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Sex as Nature’s Antidepressant?  Diet Soda putting you in the Dumps?  A Dad’s depression affecting an unborn child?

Studies show that diet soda drinkers are more likely to be down in the dumps than regular soda drinkers.

People who drink four cans or more of soda daily are about 30 percent more likely to be diagnosed with depression than people who don't drink soda. The risk appeared to be greater for people who drank diet soda rather than regular soda.

As well, a controversial new study claims to have identified another unexpected weapon against depression: unprotected sex. Apparently, semen is rich in chemicals that help increase a partner's happiness, mood, and even quality of sleep.

Semen contains a number of "mood-altering chemicals," that help elevate mood and promote affection, serotonin is an antidepressant, and melatonin helps regulate sleep patterns.

Sexually active women who never used condoms showed significantly fewer depressive symptoms and also slept better than women who always or usually used condoms. The findings also indicated that the women in the study who described themselves as "promiscuous" yet regularly used condoms were just as depressed as women who were abstinent. This suggests it is semen, not just sex.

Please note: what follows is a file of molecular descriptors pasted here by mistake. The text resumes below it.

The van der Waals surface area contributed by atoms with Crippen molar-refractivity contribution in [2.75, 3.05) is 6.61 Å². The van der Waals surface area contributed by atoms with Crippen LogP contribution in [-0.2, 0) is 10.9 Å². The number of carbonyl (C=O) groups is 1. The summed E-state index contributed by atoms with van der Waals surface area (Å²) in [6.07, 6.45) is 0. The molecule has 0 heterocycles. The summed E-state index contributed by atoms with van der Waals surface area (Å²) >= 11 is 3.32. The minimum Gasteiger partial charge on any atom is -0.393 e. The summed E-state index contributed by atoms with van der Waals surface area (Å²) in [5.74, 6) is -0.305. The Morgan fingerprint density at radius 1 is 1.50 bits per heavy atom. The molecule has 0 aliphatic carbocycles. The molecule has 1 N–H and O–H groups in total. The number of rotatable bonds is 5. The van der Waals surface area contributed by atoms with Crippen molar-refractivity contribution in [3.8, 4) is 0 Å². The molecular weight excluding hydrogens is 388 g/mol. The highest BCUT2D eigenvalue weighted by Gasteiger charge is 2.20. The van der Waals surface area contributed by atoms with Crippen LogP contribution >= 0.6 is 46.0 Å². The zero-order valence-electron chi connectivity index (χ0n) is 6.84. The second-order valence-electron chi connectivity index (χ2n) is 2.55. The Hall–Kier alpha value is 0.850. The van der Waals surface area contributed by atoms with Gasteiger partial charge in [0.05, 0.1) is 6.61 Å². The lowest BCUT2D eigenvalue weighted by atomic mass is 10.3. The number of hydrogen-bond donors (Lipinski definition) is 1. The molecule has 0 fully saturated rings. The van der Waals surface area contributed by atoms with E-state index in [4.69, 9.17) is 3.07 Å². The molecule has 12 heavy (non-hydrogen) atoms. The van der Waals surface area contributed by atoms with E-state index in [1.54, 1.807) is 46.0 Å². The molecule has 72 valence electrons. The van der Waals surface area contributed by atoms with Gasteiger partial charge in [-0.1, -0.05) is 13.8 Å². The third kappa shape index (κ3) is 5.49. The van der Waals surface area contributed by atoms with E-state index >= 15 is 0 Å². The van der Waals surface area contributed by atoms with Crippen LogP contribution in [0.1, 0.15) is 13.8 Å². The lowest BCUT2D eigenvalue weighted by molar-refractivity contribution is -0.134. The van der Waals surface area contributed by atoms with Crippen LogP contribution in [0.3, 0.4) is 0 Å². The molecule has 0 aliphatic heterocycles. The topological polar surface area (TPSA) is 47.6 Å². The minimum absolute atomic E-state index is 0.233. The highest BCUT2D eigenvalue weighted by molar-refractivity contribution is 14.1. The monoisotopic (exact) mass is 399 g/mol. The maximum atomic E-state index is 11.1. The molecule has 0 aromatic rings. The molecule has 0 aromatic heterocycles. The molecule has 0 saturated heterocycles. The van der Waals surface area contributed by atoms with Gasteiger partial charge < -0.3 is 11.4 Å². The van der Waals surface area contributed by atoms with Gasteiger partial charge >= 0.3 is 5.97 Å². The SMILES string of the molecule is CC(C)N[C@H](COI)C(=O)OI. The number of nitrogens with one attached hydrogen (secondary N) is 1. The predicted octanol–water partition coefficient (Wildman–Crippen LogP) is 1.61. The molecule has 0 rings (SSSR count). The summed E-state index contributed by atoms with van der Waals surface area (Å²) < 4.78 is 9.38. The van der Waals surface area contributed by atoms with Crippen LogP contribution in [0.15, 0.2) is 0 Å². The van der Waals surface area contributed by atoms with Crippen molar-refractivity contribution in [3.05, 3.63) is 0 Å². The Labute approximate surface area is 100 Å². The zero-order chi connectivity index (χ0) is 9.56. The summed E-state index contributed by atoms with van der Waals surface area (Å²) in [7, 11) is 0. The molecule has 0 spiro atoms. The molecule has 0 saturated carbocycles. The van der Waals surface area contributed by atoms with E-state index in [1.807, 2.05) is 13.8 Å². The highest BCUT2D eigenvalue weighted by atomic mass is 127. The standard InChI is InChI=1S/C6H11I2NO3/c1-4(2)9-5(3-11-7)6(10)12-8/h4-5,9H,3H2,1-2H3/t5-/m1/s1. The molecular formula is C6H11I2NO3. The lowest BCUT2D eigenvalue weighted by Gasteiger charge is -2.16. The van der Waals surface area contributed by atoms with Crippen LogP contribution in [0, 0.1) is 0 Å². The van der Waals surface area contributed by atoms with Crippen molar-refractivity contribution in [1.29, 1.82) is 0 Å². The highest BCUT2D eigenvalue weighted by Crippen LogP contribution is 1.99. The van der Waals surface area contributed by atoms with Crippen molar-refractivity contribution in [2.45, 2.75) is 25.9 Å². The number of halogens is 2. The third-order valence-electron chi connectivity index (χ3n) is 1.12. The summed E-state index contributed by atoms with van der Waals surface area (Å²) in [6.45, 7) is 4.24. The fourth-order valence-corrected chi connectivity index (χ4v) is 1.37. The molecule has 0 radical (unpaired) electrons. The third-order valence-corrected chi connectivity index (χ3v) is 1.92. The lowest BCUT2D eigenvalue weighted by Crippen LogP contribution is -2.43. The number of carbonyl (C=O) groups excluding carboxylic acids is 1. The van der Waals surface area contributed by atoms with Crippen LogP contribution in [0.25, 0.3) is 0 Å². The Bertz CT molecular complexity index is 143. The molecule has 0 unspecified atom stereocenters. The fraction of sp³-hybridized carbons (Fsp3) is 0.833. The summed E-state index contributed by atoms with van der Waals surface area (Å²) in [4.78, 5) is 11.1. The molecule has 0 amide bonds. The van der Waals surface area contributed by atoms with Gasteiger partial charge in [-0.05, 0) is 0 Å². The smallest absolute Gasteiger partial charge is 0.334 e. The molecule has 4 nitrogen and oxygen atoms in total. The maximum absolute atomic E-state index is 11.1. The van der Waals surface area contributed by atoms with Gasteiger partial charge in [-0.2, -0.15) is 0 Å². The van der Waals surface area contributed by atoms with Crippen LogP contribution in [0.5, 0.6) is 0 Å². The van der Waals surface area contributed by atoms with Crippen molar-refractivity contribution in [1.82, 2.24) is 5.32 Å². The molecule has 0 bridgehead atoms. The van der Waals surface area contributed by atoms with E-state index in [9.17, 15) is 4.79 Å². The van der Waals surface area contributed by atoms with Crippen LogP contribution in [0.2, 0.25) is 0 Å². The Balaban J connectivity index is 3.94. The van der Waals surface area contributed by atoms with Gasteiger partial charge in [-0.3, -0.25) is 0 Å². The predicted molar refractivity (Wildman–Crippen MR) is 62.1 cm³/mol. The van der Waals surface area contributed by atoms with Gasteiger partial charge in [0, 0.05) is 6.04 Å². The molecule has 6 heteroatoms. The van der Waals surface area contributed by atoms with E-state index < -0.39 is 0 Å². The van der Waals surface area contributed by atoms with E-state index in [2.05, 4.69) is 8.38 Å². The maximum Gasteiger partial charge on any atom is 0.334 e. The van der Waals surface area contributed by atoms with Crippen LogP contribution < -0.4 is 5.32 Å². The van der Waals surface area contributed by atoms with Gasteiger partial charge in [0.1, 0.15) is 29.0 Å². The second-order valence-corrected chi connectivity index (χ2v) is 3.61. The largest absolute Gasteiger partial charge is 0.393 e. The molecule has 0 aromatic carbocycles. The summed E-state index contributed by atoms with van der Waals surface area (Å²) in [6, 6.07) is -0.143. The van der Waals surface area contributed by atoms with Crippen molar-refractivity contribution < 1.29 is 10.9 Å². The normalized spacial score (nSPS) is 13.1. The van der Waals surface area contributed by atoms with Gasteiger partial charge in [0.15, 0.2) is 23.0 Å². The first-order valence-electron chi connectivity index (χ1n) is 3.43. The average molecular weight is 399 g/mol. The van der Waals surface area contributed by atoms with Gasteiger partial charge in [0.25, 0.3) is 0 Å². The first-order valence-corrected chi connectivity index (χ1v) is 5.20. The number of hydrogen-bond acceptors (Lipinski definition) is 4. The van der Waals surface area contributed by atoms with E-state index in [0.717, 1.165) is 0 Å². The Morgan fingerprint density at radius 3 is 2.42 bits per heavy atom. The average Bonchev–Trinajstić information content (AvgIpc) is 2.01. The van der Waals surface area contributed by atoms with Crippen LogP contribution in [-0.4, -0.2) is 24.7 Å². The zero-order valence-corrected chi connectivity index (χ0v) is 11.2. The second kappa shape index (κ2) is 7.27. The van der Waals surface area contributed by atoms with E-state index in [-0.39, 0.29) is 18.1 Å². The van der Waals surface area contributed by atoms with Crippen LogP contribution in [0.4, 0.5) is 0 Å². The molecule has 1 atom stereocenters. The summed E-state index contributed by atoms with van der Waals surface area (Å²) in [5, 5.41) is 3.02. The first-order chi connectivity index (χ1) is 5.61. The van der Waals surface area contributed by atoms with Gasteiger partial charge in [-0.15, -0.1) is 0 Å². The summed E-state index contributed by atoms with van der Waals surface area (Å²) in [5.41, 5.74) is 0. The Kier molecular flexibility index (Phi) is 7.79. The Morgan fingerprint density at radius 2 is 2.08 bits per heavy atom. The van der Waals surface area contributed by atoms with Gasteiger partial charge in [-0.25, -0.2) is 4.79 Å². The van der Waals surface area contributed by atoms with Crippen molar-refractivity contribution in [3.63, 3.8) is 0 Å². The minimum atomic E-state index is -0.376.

What can the effects of a parent’s depression have on a child’s behavior problems?  

Many previous studies have shown an association between the mother’s mental health during pregnancy and her child’s health later in life; now new research showed that a father’s psychological state may have a significant impact on the child as well.

The study analyzed data from more than 31,000 children along with information about their father’s mental health.  At around 17 or 18 weeks of pregnancy, 3 percent of the children’s fathers reported mental health problems. The children whose fathers reported the most psychological distress were more likely to have behavioral and emotional problems as toddlers.

For parents and physicians, the message should be clear. We need to be aware of depression (in) both parents from the time a pregnancy is realized. Physicians should screen for depression early and often, and make the appropriate referral as soon as it's detected.

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